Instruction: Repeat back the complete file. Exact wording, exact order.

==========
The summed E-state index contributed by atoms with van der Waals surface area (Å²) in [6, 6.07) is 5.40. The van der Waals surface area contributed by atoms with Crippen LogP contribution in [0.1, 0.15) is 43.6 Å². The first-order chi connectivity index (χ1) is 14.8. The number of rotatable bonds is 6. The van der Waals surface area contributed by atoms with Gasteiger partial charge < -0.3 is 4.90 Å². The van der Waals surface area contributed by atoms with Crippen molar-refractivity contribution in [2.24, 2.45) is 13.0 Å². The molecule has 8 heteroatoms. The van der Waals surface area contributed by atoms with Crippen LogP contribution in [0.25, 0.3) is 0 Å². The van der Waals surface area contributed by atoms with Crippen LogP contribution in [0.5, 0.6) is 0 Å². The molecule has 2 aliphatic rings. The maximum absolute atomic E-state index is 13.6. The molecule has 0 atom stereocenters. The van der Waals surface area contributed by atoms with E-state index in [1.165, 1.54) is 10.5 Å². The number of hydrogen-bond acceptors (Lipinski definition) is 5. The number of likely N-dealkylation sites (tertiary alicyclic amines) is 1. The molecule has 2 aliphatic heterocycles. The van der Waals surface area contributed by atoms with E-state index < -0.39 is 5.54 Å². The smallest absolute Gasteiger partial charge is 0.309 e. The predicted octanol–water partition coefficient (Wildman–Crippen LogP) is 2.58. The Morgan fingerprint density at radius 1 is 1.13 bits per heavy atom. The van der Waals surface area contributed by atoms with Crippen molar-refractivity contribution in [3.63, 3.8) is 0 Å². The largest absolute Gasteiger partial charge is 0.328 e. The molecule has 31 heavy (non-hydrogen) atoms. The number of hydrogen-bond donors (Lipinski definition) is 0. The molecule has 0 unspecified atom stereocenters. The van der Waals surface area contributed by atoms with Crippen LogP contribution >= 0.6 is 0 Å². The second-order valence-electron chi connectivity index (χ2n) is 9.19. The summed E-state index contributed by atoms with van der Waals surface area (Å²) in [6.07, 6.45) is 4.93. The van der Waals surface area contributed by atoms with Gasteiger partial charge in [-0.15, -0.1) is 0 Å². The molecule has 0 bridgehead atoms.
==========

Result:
The summed E-state index contributed by atoms with van der Waals surface area (Å²) in [6, 6.07) is 5.40. The van der Waals surface area contributed by atoms with Crippen LogP contribution in [0.1, 0.15) is 43.6 Å². The first-order chi connectivity index (χ1) is 14.8. The number of rotatable bonds is 6. The van der Waals surface area contributed by atoms with Gasteiger partial charge < -0.3 is 4.90 Å². The van der Waals surface area contributed by atoms with Crippen molar-refractivity contribution in [2.24, 2.45) is 13.0 Å². The molecule has 8 heteroatoms. The van der Waals surface area contributed by atoms with Crippen LogP contribution in [0.25, 0.3) is 0 Å². The van der Waals surface area contributed by atoms with Crippen LogP contribution in [0.5, 0.6) is 0 Å². The molecule has 2 aliphatic rings. The maximum absolute atomic E-state index is 13.6. The molecule has 0 atom stereocenters. The van der Waals surface area contributed by atoms with E-state index in [1.165, 1.54) is 10.5 Å². The number of hydrogen-bond acceptors (Lipinski definition) is 5. The number of likely N-dealkylation sites (tertiary alicyclic amines) is 1. The molecule has 2 aliphatic heterocycles. The van der Waals surface area contributed by atoms with E-state index < -0.39 is 5.54 Å². The smallest absolute Gasteiger partial charge is 0.309 e. The predicted octanol–water partition coefficient (Wildman–Crippen LogP) is 2.58. The Morgan fingerprint density at radius 1 is 1.13 bits per heavy atom. The van der Waals surface area contributed by atoms with Crippen molar-refractivity contribution in [3.63, 3.8) is 0 Å². The largest absolute Gasteiger partial charge is 0.328 e. The molecule has 31 heavy (non-hydrogen) atoms. The number of hydrogen-bond donors (Lipinski definition) is 0. The molecule has 0 unspecified atom stereocenters. The van der Waals surface area contributed by atoms with Crippen LogP contribution >= 0.6 is 0 Å². The second-order valence-electron chi connectivity index (χ2n) is 9.19. The summed E-state index contributed by atoms with van der Waals surface area (Å²) in [6.07, 6.45) is 4.93. The van der Waals surface area contributed by atoms with Gasteiger partial charge in [-0.15, -0.1) is 0 Å². The molecule has 0 bridgehead atoms.